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Thread: SO2 systems

  1. #1
    Join Date
    Dec 2004
    Posts
    34
    HI THERE, I'M NEW TO THIS DISCUSSION BOARD, BUT IT SEEMS LIKE THERE IS AN ABUNDENCE OF KNOWLEDGE HERE.

    I AM A REFRIGERATION TECH, TURNED REFRIGERATION WHOLESALER.
    I WORK ON ANTIQUE FRIDGES AS A HOBBY AND HAVE A RETROFIT QUESTION.

    WHAT IS REQUIRED TO CHANGE AN OLD FRIGIDIARE OPEN-DRIVE FROM SO2 TO R12/?.

    I HAVE HAD SOME LOVELY EXPERIENCES DISCHARGING SO2 (HA,HA) IN THE PAST, AND HAVE A GOOD SYSTEM IN PLACE FOR THAT NOW.
    I JUST DON'T KNOW WHAT ELSE SHOULD BE AJUSTED ie FLOAT.

    I HAVE DONE QUITE A BIT OF OLD FRIDGE REPAIR SO IF ANYONE HAS ANY QUESTIONS, JUST ASK.

    GORD
    Be Careful, The Toes You Step On Today May Be Conected To The A$$ You Have To Kiss Tomorrow.

  2. #2
    Join Date
    Jul 2000
    Location
    Guayaquil EC
    Posts
    10,483

    Coolclassics.........

    Welcome to the site fellow frigie.

    First, as a matter of housekeeping please turn off the caplocks.....it's like shouting on line and my ears hurt.

    The SO2 really caught my eye. I remember my father converting an old Frigidaire 2-door reach-in from sulfur to R12 back in the late fifties. I was really too young to understand what was what at the time but later discussions brought out the changeover was really quite easy. He dumped the SO2 through a 1/4" line to the outdoors, installed a filter-drier, purged and charged. (Vacuum pumps weren't a big deal with the old belt drives)

    The low-side floats always were a PIA and would tend to stick at times as I recall. I suppose if you're real enterprising, you could try to tear it apart, clean and rebuild it. Don't expect to get any parts or gaskets for it. I don't think they would require any adjustment though.

    I would change the shaft seal and the oil in the compressor, install a filter and go with it.

    Best of luck.

  3. #3
    Join Date
    Apr 2002
    Location
    Dallas, TX
    Posts
    2,987
    LOL!!! The last person to ask me what to do about getting an R-764 (SO2) system working again was about 20 years ago. Unfortunately, I don't remember what I suggested. Maybe using dynamite... As I recall, R-764 is a low pressure refrigerant... I'll have to look at some of the Sporlan archives... Sporlan manufactured R-764 TEVs in the 1930s and 1940s. With some imagination, one probably can get an old unit like this to work.

  4. #4
    Join Date
    Sep 2001
    Location
    East Stroudsburg, PA
    Posts
    13,215

    OFF TOPIC

    Hey, you guys jinxed me the other night. Talk about a blast from the past.

    I went to a reachin down, and found the fan blade and evap filthy. Dropped the fan plenum, and staring right at me was a Detroit Lubricator TXV.

    Forunately, it was just sitting there metering gas like it had since World War II.

    Just thought I'd mention that.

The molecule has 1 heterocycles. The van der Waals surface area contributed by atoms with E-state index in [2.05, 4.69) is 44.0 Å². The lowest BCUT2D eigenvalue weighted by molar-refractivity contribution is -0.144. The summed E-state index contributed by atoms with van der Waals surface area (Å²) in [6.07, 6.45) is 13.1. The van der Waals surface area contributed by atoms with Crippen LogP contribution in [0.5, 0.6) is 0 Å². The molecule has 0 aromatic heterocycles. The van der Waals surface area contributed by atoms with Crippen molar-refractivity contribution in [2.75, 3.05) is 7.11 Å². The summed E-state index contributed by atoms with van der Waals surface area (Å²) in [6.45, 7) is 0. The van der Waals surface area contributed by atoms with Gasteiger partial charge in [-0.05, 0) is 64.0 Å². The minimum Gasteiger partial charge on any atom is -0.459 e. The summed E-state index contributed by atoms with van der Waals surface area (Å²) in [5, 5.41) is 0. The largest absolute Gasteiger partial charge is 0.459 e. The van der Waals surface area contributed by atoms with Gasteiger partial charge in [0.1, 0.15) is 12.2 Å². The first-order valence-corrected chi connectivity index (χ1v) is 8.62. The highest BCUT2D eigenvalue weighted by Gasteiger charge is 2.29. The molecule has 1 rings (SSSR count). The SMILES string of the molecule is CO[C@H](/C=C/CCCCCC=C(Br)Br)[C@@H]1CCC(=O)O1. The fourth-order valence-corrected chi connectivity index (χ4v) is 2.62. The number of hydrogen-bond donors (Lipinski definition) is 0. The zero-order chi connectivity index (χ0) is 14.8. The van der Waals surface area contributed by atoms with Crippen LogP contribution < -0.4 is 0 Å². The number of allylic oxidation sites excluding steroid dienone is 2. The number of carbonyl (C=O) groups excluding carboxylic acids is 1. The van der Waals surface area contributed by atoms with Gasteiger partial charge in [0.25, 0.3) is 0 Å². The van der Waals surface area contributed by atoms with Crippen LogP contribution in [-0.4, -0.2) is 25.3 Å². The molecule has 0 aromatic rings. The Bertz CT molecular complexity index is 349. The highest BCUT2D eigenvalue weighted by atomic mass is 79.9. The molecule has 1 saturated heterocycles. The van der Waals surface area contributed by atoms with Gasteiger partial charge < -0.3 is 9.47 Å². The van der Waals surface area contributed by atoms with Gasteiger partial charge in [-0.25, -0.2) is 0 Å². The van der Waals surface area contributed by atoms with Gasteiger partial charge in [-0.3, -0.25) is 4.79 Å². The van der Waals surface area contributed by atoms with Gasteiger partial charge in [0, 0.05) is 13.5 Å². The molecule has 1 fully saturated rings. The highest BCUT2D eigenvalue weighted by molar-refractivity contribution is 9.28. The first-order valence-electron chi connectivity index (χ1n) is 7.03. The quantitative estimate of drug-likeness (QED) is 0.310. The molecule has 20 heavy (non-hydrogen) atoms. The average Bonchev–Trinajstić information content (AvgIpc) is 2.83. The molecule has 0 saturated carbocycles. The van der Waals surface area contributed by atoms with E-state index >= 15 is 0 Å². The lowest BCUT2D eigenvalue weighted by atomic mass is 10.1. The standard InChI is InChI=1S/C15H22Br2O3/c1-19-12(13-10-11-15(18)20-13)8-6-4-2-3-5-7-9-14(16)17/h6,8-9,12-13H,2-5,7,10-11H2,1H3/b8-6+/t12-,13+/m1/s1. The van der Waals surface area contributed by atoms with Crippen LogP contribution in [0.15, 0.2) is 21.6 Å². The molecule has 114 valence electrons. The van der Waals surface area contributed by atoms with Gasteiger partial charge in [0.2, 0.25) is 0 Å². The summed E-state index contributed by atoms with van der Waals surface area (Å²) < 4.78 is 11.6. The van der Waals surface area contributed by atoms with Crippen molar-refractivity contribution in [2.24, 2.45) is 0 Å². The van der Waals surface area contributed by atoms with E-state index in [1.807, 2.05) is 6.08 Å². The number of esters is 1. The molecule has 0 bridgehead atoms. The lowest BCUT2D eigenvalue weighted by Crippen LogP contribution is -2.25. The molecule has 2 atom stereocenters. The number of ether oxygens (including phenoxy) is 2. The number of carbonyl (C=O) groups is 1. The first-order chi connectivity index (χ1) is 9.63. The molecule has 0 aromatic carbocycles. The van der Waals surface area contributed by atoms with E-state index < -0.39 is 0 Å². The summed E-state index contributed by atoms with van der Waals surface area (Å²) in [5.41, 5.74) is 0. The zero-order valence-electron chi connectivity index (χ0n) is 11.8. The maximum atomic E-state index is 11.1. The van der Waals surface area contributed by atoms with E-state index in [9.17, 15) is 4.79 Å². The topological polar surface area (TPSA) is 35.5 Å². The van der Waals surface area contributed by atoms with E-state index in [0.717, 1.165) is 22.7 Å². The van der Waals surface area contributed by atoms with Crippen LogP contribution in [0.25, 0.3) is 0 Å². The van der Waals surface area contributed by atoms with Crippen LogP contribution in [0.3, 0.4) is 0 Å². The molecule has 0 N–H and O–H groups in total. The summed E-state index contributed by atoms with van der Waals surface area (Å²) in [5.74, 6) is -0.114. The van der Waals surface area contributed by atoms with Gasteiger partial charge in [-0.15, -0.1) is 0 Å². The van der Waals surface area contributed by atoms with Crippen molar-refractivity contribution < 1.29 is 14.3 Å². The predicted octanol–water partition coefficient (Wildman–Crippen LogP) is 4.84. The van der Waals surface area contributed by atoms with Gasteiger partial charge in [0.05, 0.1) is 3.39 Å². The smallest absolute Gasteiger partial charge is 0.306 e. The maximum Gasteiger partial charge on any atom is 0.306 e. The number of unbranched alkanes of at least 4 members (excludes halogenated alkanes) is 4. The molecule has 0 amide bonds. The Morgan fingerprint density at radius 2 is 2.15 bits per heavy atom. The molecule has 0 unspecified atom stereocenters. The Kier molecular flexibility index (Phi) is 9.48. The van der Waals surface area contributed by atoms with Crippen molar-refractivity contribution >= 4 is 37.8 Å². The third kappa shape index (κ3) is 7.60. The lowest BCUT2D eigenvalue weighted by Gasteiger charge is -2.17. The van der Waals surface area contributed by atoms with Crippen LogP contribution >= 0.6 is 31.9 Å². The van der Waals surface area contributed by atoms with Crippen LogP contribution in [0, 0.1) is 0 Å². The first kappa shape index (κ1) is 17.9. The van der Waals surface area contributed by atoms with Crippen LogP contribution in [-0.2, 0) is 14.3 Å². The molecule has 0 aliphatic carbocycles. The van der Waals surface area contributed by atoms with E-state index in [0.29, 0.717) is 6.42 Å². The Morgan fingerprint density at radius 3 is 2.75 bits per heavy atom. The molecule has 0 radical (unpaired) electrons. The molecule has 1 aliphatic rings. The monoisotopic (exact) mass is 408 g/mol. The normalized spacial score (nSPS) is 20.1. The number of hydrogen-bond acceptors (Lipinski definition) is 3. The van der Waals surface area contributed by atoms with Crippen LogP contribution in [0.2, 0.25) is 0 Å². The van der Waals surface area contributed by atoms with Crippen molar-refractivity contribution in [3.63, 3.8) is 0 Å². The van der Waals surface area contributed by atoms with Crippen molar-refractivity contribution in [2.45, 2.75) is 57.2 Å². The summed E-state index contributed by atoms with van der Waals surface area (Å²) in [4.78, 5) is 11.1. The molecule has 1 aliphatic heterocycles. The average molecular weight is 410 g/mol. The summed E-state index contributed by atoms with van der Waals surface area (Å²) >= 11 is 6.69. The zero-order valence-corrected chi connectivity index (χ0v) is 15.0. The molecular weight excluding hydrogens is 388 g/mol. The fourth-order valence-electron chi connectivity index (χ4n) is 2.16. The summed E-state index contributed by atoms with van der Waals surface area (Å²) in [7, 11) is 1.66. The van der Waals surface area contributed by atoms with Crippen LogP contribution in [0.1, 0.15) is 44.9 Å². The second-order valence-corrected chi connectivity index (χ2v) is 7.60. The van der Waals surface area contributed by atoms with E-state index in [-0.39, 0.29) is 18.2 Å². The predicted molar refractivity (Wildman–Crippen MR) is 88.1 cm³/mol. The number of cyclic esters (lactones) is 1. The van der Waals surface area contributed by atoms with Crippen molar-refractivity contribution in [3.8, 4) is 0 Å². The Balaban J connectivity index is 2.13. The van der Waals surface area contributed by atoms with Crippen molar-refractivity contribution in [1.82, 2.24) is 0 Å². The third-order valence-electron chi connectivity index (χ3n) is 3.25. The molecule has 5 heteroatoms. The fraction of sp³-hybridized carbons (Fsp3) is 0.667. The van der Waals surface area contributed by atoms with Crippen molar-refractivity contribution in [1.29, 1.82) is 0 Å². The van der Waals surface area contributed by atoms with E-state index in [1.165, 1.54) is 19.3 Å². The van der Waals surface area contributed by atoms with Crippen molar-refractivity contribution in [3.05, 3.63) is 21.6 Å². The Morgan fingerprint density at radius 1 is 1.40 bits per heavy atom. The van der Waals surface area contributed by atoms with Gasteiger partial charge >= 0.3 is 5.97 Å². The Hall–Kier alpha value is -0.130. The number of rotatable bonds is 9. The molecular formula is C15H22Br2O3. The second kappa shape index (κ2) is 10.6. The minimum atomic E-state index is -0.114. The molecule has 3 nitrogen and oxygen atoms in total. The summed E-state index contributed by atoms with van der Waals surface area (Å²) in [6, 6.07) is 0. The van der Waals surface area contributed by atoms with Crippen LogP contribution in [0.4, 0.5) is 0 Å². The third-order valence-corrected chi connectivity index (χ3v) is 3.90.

5. #5
    Join Date
    Apr 2002
    Location
    Dallas, TX
    Posts
    2,987

    Re: OFF TOPIC

    Originally posted by condenseddave
    Hey, you guys jinxed me the other night. Talk about a blast from the past.

    I went to a reachin down, and found the fan blade and evap filthy. Dropped the fan plenum, and staring right at me was a Detroit Lubricator TXV.
    Was it a 673? Detroit ruled the TEV world in their day. We still rate TEVs based on an article their chief engineer... what's his name?... published in one of the early refrigeration mags.

    Originally posted by condenseddave
    Forunately, it was just sitting there metering gas like it had since World War II.
    They built them to last

  6. #6
    Join Date
    Dec 2003
    Location
    Nevada
    Posts
    1,815
    I have a 1944 Audels refrigeration manual and it says that So2 needs 1/3 more vapor to accomplish the same refrigerating effect as Freon (R-12) and suggests speeding up the compressor to accommodate So2. I would assume that you could slow the compressor down for R-12.
    Quote
    “Engineers like to solve problems. If there are no problems handily available, they will create their own." Scott Adams

    "We can't solve problems by using the same kind of thinking we used when we created them."
    Albert Einstein

  7. #7
    A neighbor of mine worked for Frigidair as an engineer for many many years out of Dayton. His Dad was also an engineer for them. His Dad made the first self contained frige! I got pictures of the production model. It sits at this guys house in Texas.

    It's a square top frige with an evap looking just like the GE monitor tops models, only it sits on the left side of the interior.



    Also, I found an old Monitor top at an old school house built 100 years ago, (the school house). It dont work, they say.

    I want to convert it.


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